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An arbelos (grey region)

In geometry, an arbelos is a plane region bounded by three semicircles connected at the corners, all on the same side of a straight line (the baseline) that contains their diameters.[1]

The earliest known reference to this figure is in the Book of Lemmas by Archimedes, where some of its mathematical properties are stated as Propositions 4 through 8.[2]


A shoemaker's knife, that gave its name to the figure.

The name "arbelos", used by Archimedes, comes from Greek ἡ ἄρβηλος he arbelos or ἄρβυλος arbylos, meaning "shoemaker's knife", a knife used by cobblers from antiquity to the current day, whose blade is said to resemble the geometric figure.


Two of the semicircles are necessarily concave, with arbitrary diameters a and b; the third semicircle is convex, with diameter a+b.[1]

Some special points on the arbelos.

In the following sections, the corners of the arbelos are labeled A, B, and C, such that the diameter of the outer semicircle is BC, assumed to have unit length; and the diameters of the inner semicircles are AB and AC, assumed to have lengths r and 1−r, respectively. The letter H denotes the point where the outer semicircle intercepts the line that is perpendicular to the diameter BC through the point A.


The area of the arbelos is equal to the area of a circle with diameter HA.


If BC = 1 and BA = r, then

  • In triangle BHA: r^2+h^2=x^2
  • In triangle CHA: (1-r)^2+h^2=y^2
  • In triangle BHC: x^2+y^2=1

By substitution: y^2=(1-r)^2+x^2-r^2. By expansion: y^2=1-2r+x^2. By substituting for y2 into the equation for triangle BHC and solving for x:


By substituting this, solve for y and h


The radius of the circle with center O is:


Therefore, the area is:

A_{circle}=\frac{\pi r}{4}-\frac{\pi r^2}{4}

The area of the arbelos is the area of the large semicircle minus the area of the two smaller semicircles. Therefore the area of the arbelos is:

A_{arbelos}=\frac{\pi-\pi r^2-\pi+2\pi r-\pi r^2}{8}
A_{arbelos}=\frac{\pi r}{4}-\frac{\pi r^2}{4}=A_{circle}



Let D and E be the points where the segments BH and CH intersect the semicircles AB and AC, respectively. The quadrilateral ADHE is actually a rectangle.

Proof: The angles BDA, BHC, and AEC are right angles because they are inscribed in semicircles (by Thales' theorem). The quadrilateral ADHE therefore has three right angles, so it is a rectangle. Q.E.D.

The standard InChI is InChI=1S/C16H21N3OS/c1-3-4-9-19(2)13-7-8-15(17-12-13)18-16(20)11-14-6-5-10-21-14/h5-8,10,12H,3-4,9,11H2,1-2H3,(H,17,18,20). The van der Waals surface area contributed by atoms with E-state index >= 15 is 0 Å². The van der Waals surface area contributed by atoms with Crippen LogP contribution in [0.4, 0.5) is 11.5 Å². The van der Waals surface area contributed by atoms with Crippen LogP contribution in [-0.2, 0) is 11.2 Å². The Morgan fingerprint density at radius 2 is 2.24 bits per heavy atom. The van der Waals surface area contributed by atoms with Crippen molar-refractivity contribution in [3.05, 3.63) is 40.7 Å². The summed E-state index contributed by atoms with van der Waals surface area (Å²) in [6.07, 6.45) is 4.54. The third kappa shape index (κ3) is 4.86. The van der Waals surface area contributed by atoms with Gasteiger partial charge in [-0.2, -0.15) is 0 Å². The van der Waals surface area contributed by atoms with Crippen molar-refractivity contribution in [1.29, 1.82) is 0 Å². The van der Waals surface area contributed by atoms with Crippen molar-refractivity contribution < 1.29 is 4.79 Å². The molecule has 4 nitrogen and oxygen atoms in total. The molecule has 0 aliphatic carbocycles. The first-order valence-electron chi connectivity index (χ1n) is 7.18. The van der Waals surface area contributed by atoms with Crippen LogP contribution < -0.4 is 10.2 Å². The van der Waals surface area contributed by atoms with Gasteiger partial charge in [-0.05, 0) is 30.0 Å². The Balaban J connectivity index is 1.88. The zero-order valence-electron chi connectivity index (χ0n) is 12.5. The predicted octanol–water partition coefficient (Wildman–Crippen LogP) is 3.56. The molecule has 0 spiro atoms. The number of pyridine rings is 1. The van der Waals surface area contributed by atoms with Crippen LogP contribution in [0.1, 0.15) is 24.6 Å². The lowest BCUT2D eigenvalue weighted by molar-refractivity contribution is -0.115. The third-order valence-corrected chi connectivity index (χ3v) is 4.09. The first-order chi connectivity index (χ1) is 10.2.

The line DE is tangent to semicircle BA at D and semicircle AC at E.

Proof: Since angle BDA is a right angle, angle DBA equals π/2 minus angle DAB. However, angle DAH also equals π/2 minus angle DAB (since angle HAB is a right angle). Therefore triangles DBA and DAH are similar. Therefore angle DIA equals angle DOH, where I is the midpoint of BA and O is the midpoint of AH. But AOH is a straight line, so angle DOH and DOA are supplementary angles. Therefore the sum of angles DIA and DOA is π. Angle IAO is a right angle. The sum of the angles in any quadrilateral is 2π, so in quadrilateral IDOA, angle IDO must be a right angle. But ADHE is a rectangle, so the midpoint O of AH (the rectangle's diagonal) is also the midpoint of DE (the rectangle's other diagonal). As I (defined as the midpoint of BA) is the center of semicircle BA, and angle IDE is a right angle, then DE is tangent to semicircle BA at D. By analogous reasoning DE is tangent to semicircle AC at E. Q.E.D.

Archimedes' circles[edit]

The altitude AH divides the arbelos into two regions, each bounded by a semicircle, a straight line segment, and an arc of the outer semicircle. The circles inscribed in each of these regions, known as the Archimedes' circles of the arbelos, have the same size.

See also[edit]

Arbelos skulpture in Kaatsheuvel, Netherlands


  1. ^ a b Weisstein, Eric W., "Arbelos", MathWorld.
  2. ^ Thomas Little Heath (1897), The Works of Archimedes. Cambridge University Press. Proposition 4 in the Book of Lemmas. Quote: If AB be the diameter of a semicircle and N any point on AB, and if semicircles be described within the first semicircle and having AN, BN as diameters respectively, the figure included between the circumferences of the three semicircles is "what Archimedes called arbelos"; and its area is equal to the circle on PN as diameter, where PN is perpendicular to AB and meets the original semicircle in P. ("Arbelos - the Shoemaker's Knife")
  3. ^ Behnaz Rouhani. "The Arbelos". Retrieved 2008-06-13. 


  • Johnson, R. A. (1960). Advanced Euclidean Geometry: An elementary treatise on the geometry of the triangle and the circle (reprint of 1929 edition by Houghton Miflin ed.). New York: Dover Publications. pp. 116–117. ISBN 978-0-486-46237-0. 
  • Ogilvy, C. S. (1990). Excursions in Geometry. Dover. pp. 51–54. ISBN 0-486-26530-7. 
  • Sondow, J. (2012). "The parbelos, a parabolic analog of the arbelos". arXiv:1210.2279 [math.HO]. American Mathematical Monthly, 120 (2013), 929-935.
  • Wells, D. (1991). The Penguin Dictionary of Curious and Interesting Geometry. New York: Penguin Books. pp. 5–6. ISBN 0-14-011813-6. 

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